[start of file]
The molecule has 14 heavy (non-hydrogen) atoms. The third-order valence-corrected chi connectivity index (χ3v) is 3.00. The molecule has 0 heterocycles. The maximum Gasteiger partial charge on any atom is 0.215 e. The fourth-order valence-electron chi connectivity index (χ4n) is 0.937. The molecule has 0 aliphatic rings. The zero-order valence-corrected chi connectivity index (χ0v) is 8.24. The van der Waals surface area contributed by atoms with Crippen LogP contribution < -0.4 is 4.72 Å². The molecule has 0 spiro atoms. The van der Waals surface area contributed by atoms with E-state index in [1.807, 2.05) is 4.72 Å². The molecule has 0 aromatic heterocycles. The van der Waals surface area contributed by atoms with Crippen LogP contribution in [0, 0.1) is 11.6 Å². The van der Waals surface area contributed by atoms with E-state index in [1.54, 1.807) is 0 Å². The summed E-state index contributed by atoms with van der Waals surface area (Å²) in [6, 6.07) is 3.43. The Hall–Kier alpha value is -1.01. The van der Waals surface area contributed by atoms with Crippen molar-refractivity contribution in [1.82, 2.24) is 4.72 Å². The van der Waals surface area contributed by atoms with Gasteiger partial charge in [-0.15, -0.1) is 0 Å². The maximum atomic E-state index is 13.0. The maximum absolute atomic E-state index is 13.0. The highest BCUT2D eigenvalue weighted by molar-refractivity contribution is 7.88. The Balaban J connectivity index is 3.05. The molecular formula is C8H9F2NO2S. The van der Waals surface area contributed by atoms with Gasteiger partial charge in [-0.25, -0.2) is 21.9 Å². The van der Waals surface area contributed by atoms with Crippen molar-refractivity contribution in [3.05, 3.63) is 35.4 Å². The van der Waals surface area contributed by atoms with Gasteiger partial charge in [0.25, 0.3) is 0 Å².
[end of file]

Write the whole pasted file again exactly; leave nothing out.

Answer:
The molecule has 14 heavy (non-hydrogen) atoms. The third-order valence-corrected chi connectivity index (χ3v) is 3.00. The molecule has 0 heterocycles. The maximum Gasteiger partial charge on any atom is 0.215 e. The fourth-order valence-electron chi connectivity index (χ4n) is 0.937. The molecule has 0 aliphatic rings. The zero-order valence-corrected chi connectivity index (χ0v) is 8.24. The van der Waals surface area contributed by atoms with Crippen LogP contribution < -0.4 is 4.72 Å². The molecule has 0 spiro atoms. The van der Waals surface area contributed by atoms with E-state index in [1.807, 2.05) is 4.72 Å². The molecule has 0 aromatic heterocycles. The van der Waals surface area contributed by atoms with Crippen LogP contribution in [0, 0.1) is 11.6 Å². The van der Waals surface area contributed by atoms with E-state index in [1.54, 1.807) is 0 Å². The summed E-state index contributed by atoms with van der Waals surface area (Å²) in [6, 6.07) is 3.43. The Hall–Kier alpha value is -1.01. The van der Waals surface area contributed by atoms with Crippen molar-refractivity contribution in [1.82, 2.24) is 4.72 Å². The van der Waals surface area contributed by atoms with Gasteiger partial charge in [-0.15, -0.1) is 0 Å². The maximum atomic E-state index is 13.0. The maximum absolute atomic E-state index is 13.0. The highest BCUT2D eigenvalue weighted by molar-refractivity contribution is 7.88. The Balaban J connectivity index is 3.05. The molecular formula is C8H9F2NO2S. The van der Waals surface area contributed by atoms with Gasteiger partial charge in [-0.25, -0.2) is 21.9 Å². The van der Waals surface area contributed by atoms with Crippen molar-refractivity contribution in [3.05, 3.63) is 35.4 Å². The van der Waals surface area contributed by atoms with Gasteiger partial charge in [0.25, 0.3) is 0 Å².